Honduras: Benefits of action and costs of inaction in agricultural water reservoir project in Azacualpa (#490)

Drought in the central American region is characterized by a variation in rainfall distribution, manifested by a few rainy events among long periods without rainfall within the rainy season. This situation severely affects production cycles of agricultural producers, who heavily rely on rain-fed agriculture and lack adequate technology to face droughts; negatively influencing overall economic and social stability, and wellbeing. In the Honduran agricultural sector, drought mainly manifests itself through crop loss, reduced crop acreage and water supply problems in terms of both quantity and quality. The effects generated have significant impact on the Gross Domestic Product (GDP), which is why this issue is very high up in the political agenda.


Azacualpa is a community located in the outskirts of Tegucigalpa, the capital city of Honduras, with a population of approximately 1,600 people. Their main economic activity is horticulture production to be sold in Tegucigalpa; and to a lesser extent, basic grains for their own consumption. Some of the producers belong to the small horticultural community enterprise ‘Vegetables producers from Izopo and Azacualpa- PROVIASA’, created with support of the Rural Enterprise Development Foundation (FUNDER) in 2007.

Azacualpa has a favourable micro-climate for horticultural production, despite being located in the Dry Corridor. The dry season runs from December to April - 246 days without rain - and the rainy season runs from May to November, showing increasing variability in rainfall patterns.

Action taken

At national level, the Presidential Commission for Coordination of the Water Sector in Honduras (CONAGUAH) was created in 2015 to promote activities for drought-stricken communities, coordinated by the Minister of Agriculture and Livestock (SAG). Also, the Governmental Drought Action Plan for Food Security, provides food assistance to 161,403 families in municipalities affected by severe and moderate drought. Within this framework, the Irrigation and Drainage Directorate of SAG, through its National Water Harvesting Project, developed a strategy to build 27 reservoirs to address the problem.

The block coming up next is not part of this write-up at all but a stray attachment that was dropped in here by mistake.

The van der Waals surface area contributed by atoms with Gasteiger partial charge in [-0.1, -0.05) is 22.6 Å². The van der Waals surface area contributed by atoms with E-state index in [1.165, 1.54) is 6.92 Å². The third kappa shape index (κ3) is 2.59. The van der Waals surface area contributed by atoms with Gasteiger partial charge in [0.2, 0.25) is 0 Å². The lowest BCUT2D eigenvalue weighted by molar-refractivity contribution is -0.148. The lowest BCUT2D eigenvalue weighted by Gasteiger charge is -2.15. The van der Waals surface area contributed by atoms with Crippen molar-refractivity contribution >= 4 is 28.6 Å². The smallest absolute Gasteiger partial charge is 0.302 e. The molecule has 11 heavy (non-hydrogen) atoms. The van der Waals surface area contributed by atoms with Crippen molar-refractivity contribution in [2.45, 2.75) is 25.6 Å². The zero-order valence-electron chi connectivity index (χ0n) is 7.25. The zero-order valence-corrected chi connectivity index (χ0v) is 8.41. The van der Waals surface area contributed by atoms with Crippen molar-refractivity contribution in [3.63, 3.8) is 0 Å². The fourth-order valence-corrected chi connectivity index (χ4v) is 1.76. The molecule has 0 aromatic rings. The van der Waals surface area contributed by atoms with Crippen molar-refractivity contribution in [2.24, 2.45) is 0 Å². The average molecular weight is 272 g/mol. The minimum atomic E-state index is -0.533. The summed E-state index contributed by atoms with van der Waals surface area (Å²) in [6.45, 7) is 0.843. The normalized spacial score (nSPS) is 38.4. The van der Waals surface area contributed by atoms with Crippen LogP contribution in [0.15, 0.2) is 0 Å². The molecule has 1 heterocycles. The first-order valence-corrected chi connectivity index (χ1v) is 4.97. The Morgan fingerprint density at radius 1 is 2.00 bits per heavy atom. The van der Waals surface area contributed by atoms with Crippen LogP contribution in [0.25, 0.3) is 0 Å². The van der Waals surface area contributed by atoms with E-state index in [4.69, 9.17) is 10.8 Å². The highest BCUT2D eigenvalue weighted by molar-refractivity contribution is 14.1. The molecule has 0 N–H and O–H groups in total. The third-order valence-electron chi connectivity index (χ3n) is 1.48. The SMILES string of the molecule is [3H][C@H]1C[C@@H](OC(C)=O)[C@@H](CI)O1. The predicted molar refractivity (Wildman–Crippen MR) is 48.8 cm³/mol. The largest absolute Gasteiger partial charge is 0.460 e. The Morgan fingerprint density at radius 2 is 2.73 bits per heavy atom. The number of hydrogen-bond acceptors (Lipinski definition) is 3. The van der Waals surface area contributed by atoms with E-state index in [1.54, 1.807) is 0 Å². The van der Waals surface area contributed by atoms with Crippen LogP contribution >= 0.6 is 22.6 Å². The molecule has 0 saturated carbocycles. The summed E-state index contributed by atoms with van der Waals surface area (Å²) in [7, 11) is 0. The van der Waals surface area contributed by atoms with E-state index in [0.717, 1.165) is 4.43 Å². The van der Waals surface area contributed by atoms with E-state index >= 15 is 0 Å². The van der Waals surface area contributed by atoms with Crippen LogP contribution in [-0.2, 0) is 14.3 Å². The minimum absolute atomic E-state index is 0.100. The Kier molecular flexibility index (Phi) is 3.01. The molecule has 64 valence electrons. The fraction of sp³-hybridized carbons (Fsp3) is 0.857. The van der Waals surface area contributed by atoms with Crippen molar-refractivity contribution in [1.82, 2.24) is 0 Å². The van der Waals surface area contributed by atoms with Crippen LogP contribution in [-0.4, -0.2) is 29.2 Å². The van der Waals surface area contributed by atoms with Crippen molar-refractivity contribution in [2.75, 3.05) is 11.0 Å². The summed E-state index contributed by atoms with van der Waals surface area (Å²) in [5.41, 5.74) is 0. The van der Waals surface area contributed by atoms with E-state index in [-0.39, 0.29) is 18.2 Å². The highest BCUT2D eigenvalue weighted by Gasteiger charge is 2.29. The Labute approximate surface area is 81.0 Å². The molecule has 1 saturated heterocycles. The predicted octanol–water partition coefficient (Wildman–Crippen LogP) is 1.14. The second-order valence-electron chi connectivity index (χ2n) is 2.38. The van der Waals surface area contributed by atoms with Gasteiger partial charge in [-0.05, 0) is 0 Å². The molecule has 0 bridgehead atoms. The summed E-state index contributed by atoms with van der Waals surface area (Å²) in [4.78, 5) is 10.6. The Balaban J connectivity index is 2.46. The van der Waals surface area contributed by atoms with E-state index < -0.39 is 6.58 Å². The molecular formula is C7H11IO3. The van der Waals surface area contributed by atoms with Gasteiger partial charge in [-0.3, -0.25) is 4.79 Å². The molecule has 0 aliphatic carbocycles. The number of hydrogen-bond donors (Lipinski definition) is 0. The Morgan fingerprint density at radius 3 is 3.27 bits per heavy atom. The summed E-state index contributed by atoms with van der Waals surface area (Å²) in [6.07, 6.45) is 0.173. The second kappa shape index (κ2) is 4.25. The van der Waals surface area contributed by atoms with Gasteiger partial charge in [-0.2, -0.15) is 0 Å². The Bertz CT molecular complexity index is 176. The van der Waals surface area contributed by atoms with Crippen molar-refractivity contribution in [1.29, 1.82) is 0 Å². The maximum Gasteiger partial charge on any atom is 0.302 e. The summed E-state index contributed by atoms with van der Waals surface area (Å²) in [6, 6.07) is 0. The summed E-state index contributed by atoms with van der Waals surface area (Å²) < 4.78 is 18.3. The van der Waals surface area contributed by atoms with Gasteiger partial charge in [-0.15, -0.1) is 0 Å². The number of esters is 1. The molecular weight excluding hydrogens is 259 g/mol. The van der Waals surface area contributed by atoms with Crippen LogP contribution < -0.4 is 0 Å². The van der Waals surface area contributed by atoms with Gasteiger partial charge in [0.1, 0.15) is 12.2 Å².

The reservoirs range from 3,100 to 67,000 m3 in volume, and from 2.75 to 8 meters in depth, with the potential to provide year-round irrigation to 128 hectares. The project included capacity building and support for technical and organisational aspects for operation, maintenance and sustainability; including an irrigation system maintenance program, as well as the start-up of the Irrigation Districts.

The Irrigation Districts establish a need-based irrigation schedule to ensure all users have equal access to water; and have a legal structure recognised by national authorities to exploit the reservoirs. Reservoirs were built following technical design criteria that would ensure the best possible outcome from the intervention. Only 11% of reservoirs had to be waterproofed due to the type of soil. All other reservoirs are fully functional. The project prompted a local private initiative to build eight additional reservoirs, expanding the area under irrigation to a total of 183 hectares.

Lessons learnt

  • It is important to frame every action within national policy, for decision making effectiveness, and to have timely communication systems that provide information from the field to public offices. Also, reservoirs could be part of a long-term strategic public policy in support of organised response to droughts, as opposed to a reactive approach; which increases costs.
  • Achievements are largely due to the holistic approach and comprehensive response undertaken by institutions (national authorities, NGOs, market actors and financial system), and the willingness of the population involved to become organised into irrigation districts, which proved to be a key factor.
  • Land owners must be willing to legally cede the land for reservoirs via agreements subscribed among parties before any construction work is undertaken.
  • A participatory approach that includes existing community based organisations in every stage of the project is necessary, in order to avoid conducting activities that, although necessary, may not be deemed important by the population, as this may negatively affect sustainability, and to ensure producers support compliance thereof.

Photo: Coffee plantation in the highlands of Honduras, by Marek Poplawski/mostphotos.com